October 19th, 1987Submitted by Mission Financial Planning on October 19th, 2012
The worst one-day crash in stock trading took place 25 years ago today.
At the time, Tonyia was working as a bond trader and Sharon was a stockbroker. Much was learned by living through the crash and the markets that preceded and followed.
What triggered this stock market crash?
The largest-ever percentage loss of 22.6% on Oct. 19, 1987, earned it the dark title “Black Monday.”
Stock markets around the world came crashing down, beginning in Hong Kong, spreading its tendrils west to Europe, and finally finding U.S. markets. (Note that Australia and New Zealand call this day “Black Tuesday” because of the time zone difference.)
There are a few theories regarding the cause of Black Monday, but the most popular is program trading.
“Program trading” is a type of securities trading in which groups of 15 stocks or more are traded simultaneously based on preexisting factors via computer program. Investors use this method when they wish to trade a large number of stocks at the same time, or to take advantage of a window of price discrepancies between markets (arbitrage).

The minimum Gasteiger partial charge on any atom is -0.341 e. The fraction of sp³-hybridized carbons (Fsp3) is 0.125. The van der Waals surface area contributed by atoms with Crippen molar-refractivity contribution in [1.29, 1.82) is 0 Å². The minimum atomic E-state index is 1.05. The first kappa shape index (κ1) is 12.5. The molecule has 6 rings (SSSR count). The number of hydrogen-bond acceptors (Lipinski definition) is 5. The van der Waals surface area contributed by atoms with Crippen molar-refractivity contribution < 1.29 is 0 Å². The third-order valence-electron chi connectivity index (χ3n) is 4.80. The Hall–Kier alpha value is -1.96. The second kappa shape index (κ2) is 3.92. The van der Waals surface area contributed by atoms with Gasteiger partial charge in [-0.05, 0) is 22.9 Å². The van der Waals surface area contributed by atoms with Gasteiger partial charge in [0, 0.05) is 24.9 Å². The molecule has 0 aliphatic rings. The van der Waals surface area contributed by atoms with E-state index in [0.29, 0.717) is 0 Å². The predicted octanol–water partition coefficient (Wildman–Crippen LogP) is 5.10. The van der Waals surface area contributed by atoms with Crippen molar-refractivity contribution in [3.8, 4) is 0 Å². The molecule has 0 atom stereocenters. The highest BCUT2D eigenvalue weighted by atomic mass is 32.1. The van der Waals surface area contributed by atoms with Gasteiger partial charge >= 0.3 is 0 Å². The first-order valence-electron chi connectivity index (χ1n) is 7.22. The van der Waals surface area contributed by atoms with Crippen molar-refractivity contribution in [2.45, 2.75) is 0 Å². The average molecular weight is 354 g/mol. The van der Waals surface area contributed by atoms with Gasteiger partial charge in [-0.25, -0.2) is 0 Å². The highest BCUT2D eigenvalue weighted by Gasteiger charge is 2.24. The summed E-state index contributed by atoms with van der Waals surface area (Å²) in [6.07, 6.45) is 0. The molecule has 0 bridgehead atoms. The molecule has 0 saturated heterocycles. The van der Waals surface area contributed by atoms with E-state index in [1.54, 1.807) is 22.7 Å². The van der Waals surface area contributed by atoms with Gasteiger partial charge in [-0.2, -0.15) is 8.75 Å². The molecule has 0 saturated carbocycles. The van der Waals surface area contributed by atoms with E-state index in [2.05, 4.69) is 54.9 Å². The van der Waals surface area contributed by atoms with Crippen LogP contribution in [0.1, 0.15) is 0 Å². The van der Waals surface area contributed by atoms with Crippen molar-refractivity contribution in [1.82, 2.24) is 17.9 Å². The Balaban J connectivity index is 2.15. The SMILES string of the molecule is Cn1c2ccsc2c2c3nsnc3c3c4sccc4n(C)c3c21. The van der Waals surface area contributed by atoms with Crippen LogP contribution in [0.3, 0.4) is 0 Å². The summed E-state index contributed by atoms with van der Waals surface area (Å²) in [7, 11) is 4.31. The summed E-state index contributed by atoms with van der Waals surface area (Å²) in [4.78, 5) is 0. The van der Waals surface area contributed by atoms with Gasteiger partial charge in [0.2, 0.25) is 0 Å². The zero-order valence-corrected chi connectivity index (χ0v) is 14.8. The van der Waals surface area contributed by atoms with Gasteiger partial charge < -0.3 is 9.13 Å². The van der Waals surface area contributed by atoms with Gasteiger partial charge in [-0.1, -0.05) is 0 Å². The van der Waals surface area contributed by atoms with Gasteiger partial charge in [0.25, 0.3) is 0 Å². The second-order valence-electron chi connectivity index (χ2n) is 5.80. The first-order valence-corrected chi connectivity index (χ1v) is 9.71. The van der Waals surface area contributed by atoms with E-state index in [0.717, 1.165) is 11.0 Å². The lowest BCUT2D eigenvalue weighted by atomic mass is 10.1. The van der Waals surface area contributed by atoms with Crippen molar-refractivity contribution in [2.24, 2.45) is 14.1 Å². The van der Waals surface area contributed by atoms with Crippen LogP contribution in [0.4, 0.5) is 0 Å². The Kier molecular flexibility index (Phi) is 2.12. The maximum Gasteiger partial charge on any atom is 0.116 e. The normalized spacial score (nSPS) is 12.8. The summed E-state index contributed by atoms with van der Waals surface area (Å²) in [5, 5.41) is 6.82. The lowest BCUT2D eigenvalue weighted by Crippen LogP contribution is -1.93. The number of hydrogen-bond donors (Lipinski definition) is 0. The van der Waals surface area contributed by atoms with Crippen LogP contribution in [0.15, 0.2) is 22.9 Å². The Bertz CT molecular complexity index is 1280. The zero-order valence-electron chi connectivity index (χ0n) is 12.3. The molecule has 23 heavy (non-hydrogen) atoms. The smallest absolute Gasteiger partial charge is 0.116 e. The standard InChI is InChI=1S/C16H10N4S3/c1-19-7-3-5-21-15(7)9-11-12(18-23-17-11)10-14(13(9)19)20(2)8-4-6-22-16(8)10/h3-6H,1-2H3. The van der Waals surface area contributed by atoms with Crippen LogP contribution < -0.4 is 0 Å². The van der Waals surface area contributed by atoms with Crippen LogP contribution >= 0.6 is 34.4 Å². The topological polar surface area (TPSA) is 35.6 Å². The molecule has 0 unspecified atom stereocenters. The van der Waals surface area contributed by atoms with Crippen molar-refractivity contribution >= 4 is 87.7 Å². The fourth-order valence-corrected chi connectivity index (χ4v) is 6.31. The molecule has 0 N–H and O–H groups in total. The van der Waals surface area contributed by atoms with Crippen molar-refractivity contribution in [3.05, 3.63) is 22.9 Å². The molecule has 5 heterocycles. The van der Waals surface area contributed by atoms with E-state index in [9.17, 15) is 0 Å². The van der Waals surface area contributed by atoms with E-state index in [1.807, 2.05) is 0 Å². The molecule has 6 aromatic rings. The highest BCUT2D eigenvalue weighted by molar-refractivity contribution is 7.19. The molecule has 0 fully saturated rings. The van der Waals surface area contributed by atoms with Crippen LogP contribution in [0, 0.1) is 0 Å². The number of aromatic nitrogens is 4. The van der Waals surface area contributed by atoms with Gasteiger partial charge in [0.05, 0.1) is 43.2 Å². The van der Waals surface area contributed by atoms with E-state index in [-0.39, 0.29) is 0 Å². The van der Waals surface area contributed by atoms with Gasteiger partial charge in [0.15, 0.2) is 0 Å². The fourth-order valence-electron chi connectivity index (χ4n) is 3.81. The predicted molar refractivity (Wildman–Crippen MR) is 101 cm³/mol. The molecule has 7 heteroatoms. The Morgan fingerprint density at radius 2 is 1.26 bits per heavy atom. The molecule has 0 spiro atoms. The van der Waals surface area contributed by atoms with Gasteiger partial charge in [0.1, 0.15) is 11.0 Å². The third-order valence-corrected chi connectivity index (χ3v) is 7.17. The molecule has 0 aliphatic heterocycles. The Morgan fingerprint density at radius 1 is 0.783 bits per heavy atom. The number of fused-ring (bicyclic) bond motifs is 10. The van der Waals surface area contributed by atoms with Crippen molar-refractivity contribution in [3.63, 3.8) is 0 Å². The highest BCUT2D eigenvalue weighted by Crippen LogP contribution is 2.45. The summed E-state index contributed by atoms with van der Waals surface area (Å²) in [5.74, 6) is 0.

Computer Trading On Wall Street
In the late 1980s, computer technology became more common, leading to a burst of program trading use on Wall Street. The public largely blamed program trading for blindly selling stocks as the market dropped, exacerbating the crash. Whether that was actually the case, or the sheer novelty of mass program trading caused a general distrust of it, is debatable. Some other theories on what caused Black Monday areovervaluation, illiquidity, and market psychology.
The second-largest daily percentage loss on the Dow is another “Black Monday,” and it’s followed by the third-largest drop on “Black Tuesday,” on Oct. 28-29, 1929.